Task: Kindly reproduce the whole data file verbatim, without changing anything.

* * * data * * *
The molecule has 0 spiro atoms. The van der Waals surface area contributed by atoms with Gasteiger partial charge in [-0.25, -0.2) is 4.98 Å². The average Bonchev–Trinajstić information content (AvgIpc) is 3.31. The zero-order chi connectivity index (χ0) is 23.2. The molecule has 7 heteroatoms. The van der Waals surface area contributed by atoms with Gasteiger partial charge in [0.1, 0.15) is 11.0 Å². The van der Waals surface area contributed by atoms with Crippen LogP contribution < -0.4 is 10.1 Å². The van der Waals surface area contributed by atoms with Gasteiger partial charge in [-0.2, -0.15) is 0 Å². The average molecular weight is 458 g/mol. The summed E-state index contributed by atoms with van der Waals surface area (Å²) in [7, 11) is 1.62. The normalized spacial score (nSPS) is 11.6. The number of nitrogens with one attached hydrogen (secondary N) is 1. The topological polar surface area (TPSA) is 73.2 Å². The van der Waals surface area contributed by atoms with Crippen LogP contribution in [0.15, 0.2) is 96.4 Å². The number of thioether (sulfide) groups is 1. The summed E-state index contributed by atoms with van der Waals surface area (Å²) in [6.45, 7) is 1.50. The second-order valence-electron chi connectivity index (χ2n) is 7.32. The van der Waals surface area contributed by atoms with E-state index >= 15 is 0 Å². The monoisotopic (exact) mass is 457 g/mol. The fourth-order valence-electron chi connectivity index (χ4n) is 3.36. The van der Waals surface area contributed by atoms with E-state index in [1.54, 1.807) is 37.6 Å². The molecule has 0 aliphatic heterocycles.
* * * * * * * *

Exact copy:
The molecule has 0 spiro atoms. The van der Waals surface area contributed by atoms with Gasteiger partial charge in [-0.25, -0.2) is 4.98 Å². The average Bonchev–Trinajstić information content (AvgIpc) is 3.31. The zero-order chi connectivity index (χ0) is 23.2. The molecule has 7 heteroatoms. The van der Waals surface area contributed by atoms with Gasteiger partial charge in [0.1, 0.15) is 11.0 Å². The van der Waals surface area contributed by atoms with Crippen LogP contribution < -0.4 is 10.1 Å². The van der Waals surface area contributed by atoms with Gasteiger partial charge in [-0.2, -0.15) is 0 Å². The average molecular weight is 458 g/mol. The summed E-state index contributed by atoms with van der Waals surface area (Å²) in [7, 11) is 1.62. The normalized spacial score (nSPS) is 11.6. The number of nitrogens with one attached hydrogen (secondary N) is 1. The topological polar surface area (TPSA) is 73.2 Å². The van der Waals surface area contributed by atoms with Crippen LogP contribution in [0.15, 0.2) is 96.4 Å². The number of thioether (sulfide) groups is 1. The summed E-state index contributed by atoms with van der Waals surface area (Å²) in [6.45, 7) is 1.50. The second-order valence-electron chi connectivity index (χ2n) is 7.32. The van der Waals surface area contributed by atoms with E-state index >= 15 is 0 Å². The monoisotopic (exact) mass is 457 g/mol. The fourth-order valence-electron chi connectivity index (χ4n) is 3.36. The van der Waals surface area contributed by atoms with E-state index in [1.54, 1.807) is 37.6 Å². The molecule has 0 aliphatic heterocycles.